One of the benefits of planting a diversified crop selection is that more variety often means fewer pests because of a beneficial insect habitat. Many lawn gardens are not only edible, but esthetically pleasing with colorful borders of nasturtiums and marigolds.

Says West: “Our typical installation can include anywhere from 30 to 90 species of plants, many of which are already flowering so they can immediately attract predatory insects that eat the pests who want to eat your new edible lawn.”

Nasturtiums are called the queen of flowers when it comes to pest control, while bright marigolds are attractors of beneficial insects. Nasturtiums, with or without companion plantings of thyme or onions, work well in keeping away such scourges as cabbage worms and squash bugs. Another advantage is that these colorful flowers tend to draw in things like ladybugs that love to snack on aphids.

While long-time backyard gardeners prefer to get their hands dirty and express some skepticism about having someone else build the garden for them, West counters: “Gardening is hard, tons of back-breaking work. What we do is peel some of that back and develop an actual ecosystem for growers.

man viewing fruits on a tree

“In a traditional vegetable garden, you put in what you want to grow and eat and then have to fight for it because it’s not a natural system. The people in our platform have a deep understanding of soil science and plant species and can set up a system with a lot more biodiversity than most gardeners can, supporting plants that offer nitrogen, mineral accumulation, the types of plants that attract predatory insects for protection. It’s an application of scientific design that makes gardens more abundant even as they require less work, less water, and no chemicals.”

Insisting there’s a lot to like in the transformation of a traditional yard into an edible landscape or forest garden. Thrive Lot publicist Jeremy Payton advises: “These yards are aesthetically pleasing, multi-functional, ecologically diverse, and bountiful. The beautiful landscape filled with flowers, bees, butterflies, and birds provides the freshest, healthiest foods and herbs — without any work for the homeowner as a local contractor will build and maintain (steward) the ecosystem. This is not your grandma’s garden.”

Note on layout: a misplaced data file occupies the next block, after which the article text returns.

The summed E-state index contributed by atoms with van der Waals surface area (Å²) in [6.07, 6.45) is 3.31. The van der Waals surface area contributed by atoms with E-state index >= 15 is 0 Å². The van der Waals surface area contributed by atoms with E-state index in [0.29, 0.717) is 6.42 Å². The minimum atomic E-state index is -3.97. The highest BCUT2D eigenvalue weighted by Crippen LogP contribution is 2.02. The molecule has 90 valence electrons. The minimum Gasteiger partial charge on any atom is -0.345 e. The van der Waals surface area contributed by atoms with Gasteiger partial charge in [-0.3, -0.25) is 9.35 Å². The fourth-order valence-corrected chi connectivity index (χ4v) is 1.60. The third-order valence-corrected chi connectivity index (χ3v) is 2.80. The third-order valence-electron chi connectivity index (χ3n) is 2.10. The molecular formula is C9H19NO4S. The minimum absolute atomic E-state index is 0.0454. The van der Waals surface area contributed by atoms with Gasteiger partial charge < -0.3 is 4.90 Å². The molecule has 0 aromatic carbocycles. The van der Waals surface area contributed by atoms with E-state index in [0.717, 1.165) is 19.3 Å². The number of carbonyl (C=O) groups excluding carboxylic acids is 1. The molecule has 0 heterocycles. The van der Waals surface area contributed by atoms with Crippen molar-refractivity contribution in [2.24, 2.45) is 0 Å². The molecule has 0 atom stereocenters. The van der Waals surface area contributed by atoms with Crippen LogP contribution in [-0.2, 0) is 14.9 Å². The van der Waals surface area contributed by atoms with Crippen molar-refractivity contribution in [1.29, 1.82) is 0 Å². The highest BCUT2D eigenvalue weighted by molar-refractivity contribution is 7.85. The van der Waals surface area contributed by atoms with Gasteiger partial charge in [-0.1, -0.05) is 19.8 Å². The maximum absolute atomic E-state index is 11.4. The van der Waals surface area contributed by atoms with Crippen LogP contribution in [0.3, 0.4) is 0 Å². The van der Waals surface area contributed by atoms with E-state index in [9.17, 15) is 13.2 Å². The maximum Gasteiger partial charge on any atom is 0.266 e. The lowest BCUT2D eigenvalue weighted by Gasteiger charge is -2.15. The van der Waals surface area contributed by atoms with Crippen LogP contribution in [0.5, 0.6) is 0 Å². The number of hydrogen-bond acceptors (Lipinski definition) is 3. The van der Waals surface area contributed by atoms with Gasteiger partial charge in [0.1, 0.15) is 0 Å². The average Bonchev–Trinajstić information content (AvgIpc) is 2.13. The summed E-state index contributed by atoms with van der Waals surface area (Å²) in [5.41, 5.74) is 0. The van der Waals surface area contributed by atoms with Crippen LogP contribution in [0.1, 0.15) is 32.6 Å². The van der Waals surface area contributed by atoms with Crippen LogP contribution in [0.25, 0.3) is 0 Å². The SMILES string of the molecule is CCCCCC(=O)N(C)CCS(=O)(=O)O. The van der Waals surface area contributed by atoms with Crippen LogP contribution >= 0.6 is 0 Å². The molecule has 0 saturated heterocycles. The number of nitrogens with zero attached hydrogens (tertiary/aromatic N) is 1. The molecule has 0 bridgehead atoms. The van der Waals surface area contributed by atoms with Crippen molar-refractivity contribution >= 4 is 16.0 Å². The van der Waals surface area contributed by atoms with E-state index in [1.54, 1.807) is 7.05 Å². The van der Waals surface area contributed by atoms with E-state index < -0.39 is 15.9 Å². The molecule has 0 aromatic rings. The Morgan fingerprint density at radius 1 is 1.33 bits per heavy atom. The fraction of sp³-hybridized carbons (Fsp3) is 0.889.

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Company marketing compares conventional landscaping with ecological landscaping the Thrive Lot way and comes up with a number of dichotomies — while conventional is “purely ornamental, thirsty and wasteful, chemically enhanced, high maintenance and destructive,” their way is “food-productive and ecologically restorative, uses native plants adapted to survive in local conditions, encourages microorganism activity by using natural soil amendments, offers a whole-systems design approach with nature in mind while adding environmental benefits.”

Whether your project is a DIY endeavor or constructed by outside talent, trading front-yard grass for front-door veggies is a concept on the rise.


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Written by Lee Allen | Writer, Reporter, Gardener

Profile Picture of Lee Allen

Lee Allen is an award-winning reporter of both electronic and print media. He is also a struggling backyard gardener.